Nov 23, 2015
    1,950
    219
    Basic NPN transistors.
     
    Guest3123 likes this.
  10. Guest3123

    Thread Starter Member

    Oct 28, 2014
    312
    18
    Thanks.
     
  11. MrAl

    Well-Known Member

    Jun 17, 2014
    2,425
    490

    Hi,

    Actually i am happy to hear that someone relatively new is interested in transistors and electronics like this. I have studied this stuff almost my whole life because i found it very interesting at a very young age.

    To start i would have to query you for some of your current knowledge. That will help me understand where you are academically and just generally what you have under your belt so far. Dont let any of these questions bother you too much, as some of them might sound complicated but they dont really have to be, and some you dont even have to know but it would be better if i knew what you know first so i can better present the information to come.

    Since transistors dont usually come in a first course, you should realize that there will be some ground information we might have to cover first. But again, i will first ask you a little about your background and dont worry if you havent gotten very far yet because if you stick with anything you will eventually get there, and some of it is not as hard as it sounds sometimes if you just take your time.

    So first off, did you have any exposure to the following:

    BASIC ELECTRONICS SECTION:
    Ohm's Law
    Resistor only circuits
    Resistors with sources
    Resistor and capacitor circuits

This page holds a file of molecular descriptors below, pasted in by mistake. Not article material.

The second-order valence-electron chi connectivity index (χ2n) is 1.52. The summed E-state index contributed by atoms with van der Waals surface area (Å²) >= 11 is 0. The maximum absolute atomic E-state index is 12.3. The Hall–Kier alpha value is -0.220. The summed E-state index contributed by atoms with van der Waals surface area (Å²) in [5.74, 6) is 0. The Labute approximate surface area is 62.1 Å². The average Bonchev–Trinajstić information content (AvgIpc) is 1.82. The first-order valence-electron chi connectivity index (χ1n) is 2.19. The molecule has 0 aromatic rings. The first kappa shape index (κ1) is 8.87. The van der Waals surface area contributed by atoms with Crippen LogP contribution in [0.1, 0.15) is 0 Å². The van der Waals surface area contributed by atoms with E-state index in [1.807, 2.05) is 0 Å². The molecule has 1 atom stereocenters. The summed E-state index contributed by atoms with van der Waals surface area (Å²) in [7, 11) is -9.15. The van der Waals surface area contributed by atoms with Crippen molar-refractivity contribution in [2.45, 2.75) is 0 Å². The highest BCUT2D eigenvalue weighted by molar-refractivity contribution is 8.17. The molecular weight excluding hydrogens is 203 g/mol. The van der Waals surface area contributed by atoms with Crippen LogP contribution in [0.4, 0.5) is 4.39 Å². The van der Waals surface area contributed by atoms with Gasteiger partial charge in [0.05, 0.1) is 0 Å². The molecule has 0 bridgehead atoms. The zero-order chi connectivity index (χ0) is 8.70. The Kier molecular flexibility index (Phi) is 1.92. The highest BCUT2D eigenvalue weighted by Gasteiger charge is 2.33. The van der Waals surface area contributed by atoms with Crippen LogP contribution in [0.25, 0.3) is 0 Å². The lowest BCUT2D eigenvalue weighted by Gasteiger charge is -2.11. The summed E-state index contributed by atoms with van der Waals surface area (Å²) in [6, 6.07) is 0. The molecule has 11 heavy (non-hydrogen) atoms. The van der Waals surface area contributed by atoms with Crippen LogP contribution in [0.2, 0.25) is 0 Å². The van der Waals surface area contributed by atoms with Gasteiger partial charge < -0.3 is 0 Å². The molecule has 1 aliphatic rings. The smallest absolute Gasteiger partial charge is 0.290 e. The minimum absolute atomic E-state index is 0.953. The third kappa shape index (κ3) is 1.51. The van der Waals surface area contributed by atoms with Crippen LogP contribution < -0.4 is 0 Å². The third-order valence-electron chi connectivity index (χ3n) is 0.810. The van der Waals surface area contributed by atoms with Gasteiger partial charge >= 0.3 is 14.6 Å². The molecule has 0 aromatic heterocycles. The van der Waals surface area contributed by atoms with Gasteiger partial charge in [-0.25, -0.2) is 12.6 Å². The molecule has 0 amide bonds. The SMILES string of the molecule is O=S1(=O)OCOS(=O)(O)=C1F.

Resistor and inductor circuits
    Resistor, inductor, and capacitor circuits
    Diode circuits
    Dependent sources
    Nodal analysis or other analysis

    BASIC MATH SECTION:
    Algebra
    Simultaneous equations
    Trigonometry
    Geometry
    Calculus
    Differential equations

    If i know what you know about these topics it will help me preset the information in a more acceptable way. Again, dont worry too much if any of these dont ring a bell of any kind, as some of them we dont even need right now but i am asking just in case you have some exposure already.

    There is probably only one real prerequisite here, and that is Algebra. If you dont have any exposure to algebra it will be necessary for you to learn at least the basics. This doesnt mean that you have to know everything, but the more you know the less you will need to depend on procedural type explanations with a pile of formulas which wont make as much sense.

    I'll try to get back as often as possible. Getting over a cold lately so it's taken some energy out of me :)
     
    Guest3123 likes this.
  12. AnalogKid

    Distinguished Member

    Aug 1, 2013
    4,531
    1,248
    The NPN transistor is the most common active semiconductor device, and there are many simple circuits that can demonstrate its operation. HOWEVER, it is not a good starting point for learning electronics. All circuit descriptions and explanations depend on the math of electronics. This math can be pretty simple, but it also is its own language based on some fundamental concepts, something you can't pick up by jumping into the middle. Start at the beginning with the behavior of the basic components and basic DC circuits, then work up to basic AC concepts and how diodes work. After than, a transistor will make more sense. A single NPN transistor audio amplifier will not function without resistors, capacitors, and a power source. Without a basic grasp of those other parts, how the transistor functions never will make sense.